An area of Amazon forest cleared by the AJ Vilela gang near the Baú indigenous reserve. Photo courtesy of Brazil’s Environmental Protection Directorate (Diretoria de Proteção Ambiental – IBAMA)

The judicial decision, which was reached without consulting the peasant families, was largely based on documents presented by those bringing the action, documents that include an Environmental Rural Register (CAR) and the Authorization for the Functioning of Rural Activity (AFAR), which the judge accepted as proving ownership.

But Eliane Moreira, Justice Prosecutor in the State of the Pará Public Ministry, argues that “the CAR was never intended as a land ownership tool but as a tool for environmental monitoring.” In other words, the CAR is issued to those claiming ownership and doesn’t in itself prove ownership, while AFARs have not been valid since 2013.

The judge accepted the assurances made by those bringing the action, saying that he was confident that the land being turned over to them would be maintained “in accordance with [Brazil’s] environmental legislation.” However, according to IBAMA, more than 1,000 hectares (2,470+ acres) in the vicinity have been illegally deforested by Wander José Junqueira Vilela, the father of Marco and Beatriz.

A map showing illegal deforestation by the Vilela family carried out across adjoining land plots. Map by Mauricio Torres

The area in dispute has been divided into lots, none of which exceeds the maximum size permitted by the law. Each lot has a different CAR and, allegedly, a different owner. However, it is interesting to note (see map) that the deforestation carried out by Wander José crosses several properties, clearly suggesting that the partners have used the old Amazonian trick by which a land thief gets other people, known as “laranjas” (oranges), to register the land in their name to circumvent legal restrictions on size.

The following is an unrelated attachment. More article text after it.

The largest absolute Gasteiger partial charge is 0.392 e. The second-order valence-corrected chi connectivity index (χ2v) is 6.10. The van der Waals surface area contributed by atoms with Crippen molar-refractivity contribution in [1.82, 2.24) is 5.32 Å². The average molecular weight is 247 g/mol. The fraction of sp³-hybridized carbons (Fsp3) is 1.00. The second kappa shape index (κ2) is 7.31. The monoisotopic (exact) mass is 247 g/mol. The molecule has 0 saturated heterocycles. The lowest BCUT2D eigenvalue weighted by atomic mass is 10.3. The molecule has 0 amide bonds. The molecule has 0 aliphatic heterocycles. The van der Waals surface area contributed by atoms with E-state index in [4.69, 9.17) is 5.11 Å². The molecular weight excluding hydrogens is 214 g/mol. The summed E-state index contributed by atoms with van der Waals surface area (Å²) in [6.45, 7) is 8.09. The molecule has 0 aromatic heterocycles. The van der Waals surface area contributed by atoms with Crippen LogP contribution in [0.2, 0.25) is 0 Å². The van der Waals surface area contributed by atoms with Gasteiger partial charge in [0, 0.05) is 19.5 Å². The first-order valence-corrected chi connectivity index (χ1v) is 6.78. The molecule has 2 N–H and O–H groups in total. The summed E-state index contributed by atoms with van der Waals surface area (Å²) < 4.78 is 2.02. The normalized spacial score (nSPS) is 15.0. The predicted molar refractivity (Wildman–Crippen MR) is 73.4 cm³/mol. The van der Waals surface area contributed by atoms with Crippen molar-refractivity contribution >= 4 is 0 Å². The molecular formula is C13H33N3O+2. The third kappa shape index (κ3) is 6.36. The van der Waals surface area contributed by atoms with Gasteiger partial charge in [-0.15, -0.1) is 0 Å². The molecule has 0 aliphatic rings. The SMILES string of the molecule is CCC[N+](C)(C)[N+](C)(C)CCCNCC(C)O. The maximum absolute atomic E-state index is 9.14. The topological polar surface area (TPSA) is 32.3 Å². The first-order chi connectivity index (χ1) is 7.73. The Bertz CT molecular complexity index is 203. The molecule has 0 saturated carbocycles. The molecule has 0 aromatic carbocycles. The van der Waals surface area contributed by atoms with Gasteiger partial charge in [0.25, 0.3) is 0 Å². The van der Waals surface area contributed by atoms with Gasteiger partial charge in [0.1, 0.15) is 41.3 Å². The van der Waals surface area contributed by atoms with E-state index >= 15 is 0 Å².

Another possible indication that those gaining property rights in the case are perhaps not as well intentioned environmentally, and as respectful of the law, as the judge believed is Marco Junqueira Vilela’s profile on Facebook. While his cousins were under arrest during the Flying Rivers Operation, he had as his Facebook “wallpaper” a satellite image of the forest illegally cleared by his family. The wallpaper was later removed.

A screenshot of Facebook wallpaper showing a satellite image of Amazon land illegally deforested by the Junqueira Vilela family.

Marco possibly believed he was thumbing his nose at law enforcement and other authorities in an amusing fashion, but some Brazilians, who saw the image via social media, viewed the deforestation wallpaper as an arrogant expression by a member of the Brazilian rural elite who believes he can steal public property, do profound damage to it, then get society to condone and reward his action — an arrogance that this week’s judicial ruling seems to demonstrate could be well founded.

Mongabay contacted Marco Junqueira Vilela by email with various detailed questions but he did not reply.

The judge’s ruling was only preliminary and the peasants have the right to be heard before the final decision is taken. However, the families have very little money and will find it difficult even to cobble together enough cash for the two-day bus fare to Santarém, let alone pay for a lawyer who can stand up to the legal onslaught that the skilled professionals employed by the Vilela family can unleash.

Moreover, by the time a final hearing would be held, the families will likely have been evicted. There is little doubt that the optimism that reigned in the camp when Mongabay visited last November will have been replaced this week by despair.